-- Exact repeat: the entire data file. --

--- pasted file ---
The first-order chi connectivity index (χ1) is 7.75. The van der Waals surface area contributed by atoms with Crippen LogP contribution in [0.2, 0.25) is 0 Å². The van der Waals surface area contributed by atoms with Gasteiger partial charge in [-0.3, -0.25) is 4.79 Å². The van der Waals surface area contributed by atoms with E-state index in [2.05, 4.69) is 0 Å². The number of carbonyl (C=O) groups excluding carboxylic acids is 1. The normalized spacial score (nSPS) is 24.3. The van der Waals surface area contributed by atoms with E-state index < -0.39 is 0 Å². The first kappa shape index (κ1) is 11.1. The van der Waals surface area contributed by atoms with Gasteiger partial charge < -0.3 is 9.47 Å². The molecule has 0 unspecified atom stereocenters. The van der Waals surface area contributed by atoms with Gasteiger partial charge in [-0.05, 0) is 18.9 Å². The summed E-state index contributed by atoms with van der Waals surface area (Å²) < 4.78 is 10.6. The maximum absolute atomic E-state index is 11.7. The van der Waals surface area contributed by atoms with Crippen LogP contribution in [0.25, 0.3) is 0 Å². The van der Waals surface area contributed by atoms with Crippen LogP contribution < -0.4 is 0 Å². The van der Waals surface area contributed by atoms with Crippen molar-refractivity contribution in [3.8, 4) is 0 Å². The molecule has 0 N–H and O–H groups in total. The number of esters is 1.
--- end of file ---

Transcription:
The first-order chi connectivity index (χ1) is 7.75. The van der Waals surface area contributed by atoms with Crippen LogP contribution in [0.2, 0.25) is 0 Å². The van der Waals surface area contributed by atoms with Gasteiger partial charge in [-0.3, -0.25) is 4.79 Å². The van der Waals surface area contributed by atoms with E-state index in [2.05, 4.69) is 0 Å². The number of carbonyl (C=O) groups excluding carboxylic acids is 1. The normalized spacial score (nSPS) is 24.3. The van der Waals surface area contributed by atoms with E-state index < -0.39 is 0 Å². The first kappa shape index (κ1) is 11.1. The van der Waals surface area contributed by atoms with Gasteiger partial charge < -0.3 is 9.47 Å². The molecule has 0 unspecified atom stereocenters. The van der Waals surface area contributed by atoms with Gasteiger partial charge in [-0.05, 0) is 18.9 Å². The summed E-state index contributed by atoms with van der Waals surface area (Å²) < 4.78 is 10.6. The maximum absolute atomic E-state index is 11.7. The van der Waals surface area contributed by atoms with Crippen LogP contribution in [0.25, 0.3) is 0 Å². The van der Waals surface area contributed by atoms with Crippen LogP contribution < -0.4 is 0 Å². The van der Waals surface area contributed by atoms with Crippen molar-refractivity contribution in [3.8, 4) is 0 Å². The molecule has 0 N–H and O–H groups in total. The number of esters is 1.